In 2013, the Tennessee General Assembly enacted the Tennessee Workers’ Compensation Reform Act (“Act”). The Act aims to bring about shorter periods to resolve conflicts, quicker return-to-work for injured workers, more assistance for injured workers, more consistency in results, and fewer obstacles to medical care. The law will apply to injuries on or after July 1.
The statute provides that the WC law shall not be remedially or liberally construed but shall instead be construed fairly, impartially, and in accordance with basic principles of statutory construction. The statute shall not be construed in a manner favoring either party.
Definition of injury
WC law has long defined a compensable injury by accident as one arising out of and in the course of employment. In 2011, the General Assembly added additional requirements that have to be satisfied. An “injury by accident” had to be caused by incident(s) arising out of and in the course of employment identifiable by time and place of occurrence. Cumulative trauma conditions must arise “primarily” out of and in the course and scope of employment.
While the “primarily” standard only applied to repetitive motion conditions under the 2011 statutory changes, the 2013 statutory changes will apply that standard to all injuries occurring on or after July 1. The statute defines the term “primarily” as a preponderance of the evidence.
Impairment rating and permanent partial disability
The Act will bring about changes in how impairment ratings are calculated. Impairment ratings will be expressed as a percentage of the body as a whole. There will be no more scheduled member impairment ratings. Impairment ratings shall no longer consider complaints of pain in calculating degree of impairment.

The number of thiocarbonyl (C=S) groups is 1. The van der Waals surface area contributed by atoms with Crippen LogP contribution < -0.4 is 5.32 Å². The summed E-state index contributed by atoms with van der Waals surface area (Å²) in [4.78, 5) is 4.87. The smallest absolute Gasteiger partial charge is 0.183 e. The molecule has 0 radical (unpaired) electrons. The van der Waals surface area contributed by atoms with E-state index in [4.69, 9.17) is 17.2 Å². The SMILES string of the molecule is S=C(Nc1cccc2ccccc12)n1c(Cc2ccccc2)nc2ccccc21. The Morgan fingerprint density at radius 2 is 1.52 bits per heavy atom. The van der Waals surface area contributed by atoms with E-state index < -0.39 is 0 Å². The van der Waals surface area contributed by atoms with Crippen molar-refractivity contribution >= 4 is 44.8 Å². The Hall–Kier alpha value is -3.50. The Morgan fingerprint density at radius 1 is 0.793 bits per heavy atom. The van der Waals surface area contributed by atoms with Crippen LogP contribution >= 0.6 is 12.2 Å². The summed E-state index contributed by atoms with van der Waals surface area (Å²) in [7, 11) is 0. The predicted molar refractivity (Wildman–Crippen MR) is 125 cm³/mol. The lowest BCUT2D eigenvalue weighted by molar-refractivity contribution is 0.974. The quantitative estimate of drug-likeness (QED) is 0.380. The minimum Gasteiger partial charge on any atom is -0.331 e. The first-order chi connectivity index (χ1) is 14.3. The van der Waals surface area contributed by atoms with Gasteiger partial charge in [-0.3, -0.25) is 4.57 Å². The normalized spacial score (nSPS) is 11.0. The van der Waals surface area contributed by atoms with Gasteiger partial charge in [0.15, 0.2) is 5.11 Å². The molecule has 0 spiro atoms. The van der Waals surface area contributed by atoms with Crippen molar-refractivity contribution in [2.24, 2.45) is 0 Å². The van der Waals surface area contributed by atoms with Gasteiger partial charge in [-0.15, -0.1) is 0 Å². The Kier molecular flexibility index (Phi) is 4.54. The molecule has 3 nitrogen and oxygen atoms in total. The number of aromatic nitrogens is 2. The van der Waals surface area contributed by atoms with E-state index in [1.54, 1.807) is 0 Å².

The written opinion of the treating physician or chiropractor on the issue of permanent impairment rating shall be presumed to be the accurate impairment, rebuttable by the presentation of contrary evidence that satisfies a preponderance of the evidence standard.
The Act adopts a new calculation of PPD. The old framework of caps and reconsideration will be eliminated.
All PPD benefits will be based on a percentage of the body as a whole. The maximum value of the body as a whole will be increased to 450 weeks. Assuming compensability, the initial award of PPD benefits to the injured worker will be calculated as the product of the impairment rating times 450 weeks times compensation rate, regardless of whether the employee has returned to work or not. The initial award of benefits will also determine the “period of compensation.” The period of compensation is essentially the impairment rating times 450 weeks. It is at the end of this period that a determination must be made as to whether the employee will be entitled to additional benefits beyond the initial award. If at the time the period of compensation ends the employee has not returned to work with any employer or has returned to work and is receiving wages that are less than 100 percent of the pre-injury wages, the injured employee may file a claim for increased benefits, by multiplying the initial award by 1.35 times. The injured employee’s award shall be further increased by multiplying the award by the product of the following:
• Education – 1.45-times if the employee lacks a high school diploma or GED;
• Age – 1.2-times if the employee was over 40 years old at the time the period of compensation ends; and
• Unemployment rate – 1.3-times if the unemployment rate in the county where employee was employed on the date of the injury was at least 2 percentage points greater than the yearly average unemployment rate in Tennessee.
These factors are multiplied by one another.